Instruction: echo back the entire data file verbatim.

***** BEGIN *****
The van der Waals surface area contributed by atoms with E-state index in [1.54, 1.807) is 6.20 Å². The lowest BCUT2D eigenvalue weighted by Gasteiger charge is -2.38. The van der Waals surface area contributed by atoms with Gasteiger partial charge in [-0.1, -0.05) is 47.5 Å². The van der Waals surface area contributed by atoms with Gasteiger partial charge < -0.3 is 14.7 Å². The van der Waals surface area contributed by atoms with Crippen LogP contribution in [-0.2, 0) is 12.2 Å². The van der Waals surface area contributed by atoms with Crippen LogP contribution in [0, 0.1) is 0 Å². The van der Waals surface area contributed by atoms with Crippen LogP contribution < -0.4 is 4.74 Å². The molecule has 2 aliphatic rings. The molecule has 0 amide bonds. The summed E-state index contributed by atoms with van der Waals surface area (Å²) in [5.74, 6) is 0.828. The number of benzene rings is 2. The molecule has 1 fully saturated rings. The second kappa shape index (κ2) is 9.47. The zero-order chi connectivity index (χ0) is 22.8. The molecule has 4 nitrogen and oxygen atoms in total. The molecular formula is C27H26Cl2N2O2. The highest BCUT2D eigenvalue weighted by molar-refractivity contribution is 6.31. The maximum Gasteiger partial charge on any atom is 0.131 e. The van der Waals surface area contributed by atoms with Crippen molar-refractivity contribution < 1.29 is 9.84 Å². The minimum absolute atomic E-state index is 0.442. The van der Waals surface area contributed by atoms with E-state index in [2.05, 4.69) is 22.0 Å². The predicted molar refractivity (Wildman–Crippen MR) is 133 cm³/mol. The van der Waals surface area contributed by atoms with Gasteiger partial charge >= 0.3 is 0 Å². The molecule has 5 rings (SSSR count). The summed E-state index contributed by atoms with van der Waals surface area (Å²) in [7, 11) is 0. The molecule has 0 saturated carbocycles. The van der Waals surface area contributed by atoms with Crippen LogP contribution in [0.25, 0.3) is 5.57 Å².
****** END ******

The van der Waals surface area contributed by atoms with E-state index in [1.54, 1.807) is 6.20 Å². The lowest BCUT2D eigenvalue weighted by Gasteiger charge is -2.38. The van der Waals surface area contributed by atoms with Gasteiger partial charge in [-0.1, -0.05) is 47.5 Å². The van der Waals surface area contributed by atoms with Gasteiger partial charge < -0.3 is 14.7 Å². The van der Waals surface area contributed by atoms with Crippen LogP contribution in [-0.2, 0) is 12.2 Å². The van der Waals surface area contributed by atoms with Crippen LogP contribution in [0, 0.1) is 0 Å². The van der Waals surface area contributed by atoms with Crippen LogP contribution < -0.4 is 4.74 Å². The molecule has 2 aliphatic rings. The molecule has 0 amide bonds. The summed E-state index contributed by atoms with van der Waals surface area (Å²) in [5.74, 6) is 0.828. The number of benzene rings is 2. The molecule has 1 fully saturated rings. The second kappa shape index (κ2) is 9.47. The zero-order chi connectivity index (χ0) is 22.8. The molecule has 4 nitrogen and oxygen atoms in total. The molecular formula is C27H26Cl2N2O2. The highest BCUT2D eigenvalue weighted by molar-refractivity contribution is 6.31. The maximum Gasteiger partial charge on any atom is 0.131 e. The van der Waals surface area contributed by atoms with Crippen molar-refractivity contribution < 1.29 is 9.84 Å². The minimum absolute atomic E-state index is 0.442. The van der Waals surface area contributed by atoms with E-state index in [2.05, 4.69) is 22.0 Å². The predicted molar refractivity (Wildman–Crippen MR) is 133 cm³/mol. The van der Waals surface area contributed by atoms with Gasteiger partial charge >= 0.3 is 0 Å². The molecule has 5 rings (SSSR count). The summed E-state index contributed by atoms with van der Waals surface area (Å²) in [7, 11) is 0. The molecule has 0 saturated carbocycles. The van der Waals surface area contributed by atoms with Crippen LogP contribution in [0.25, 0.3) is 5.57 Å².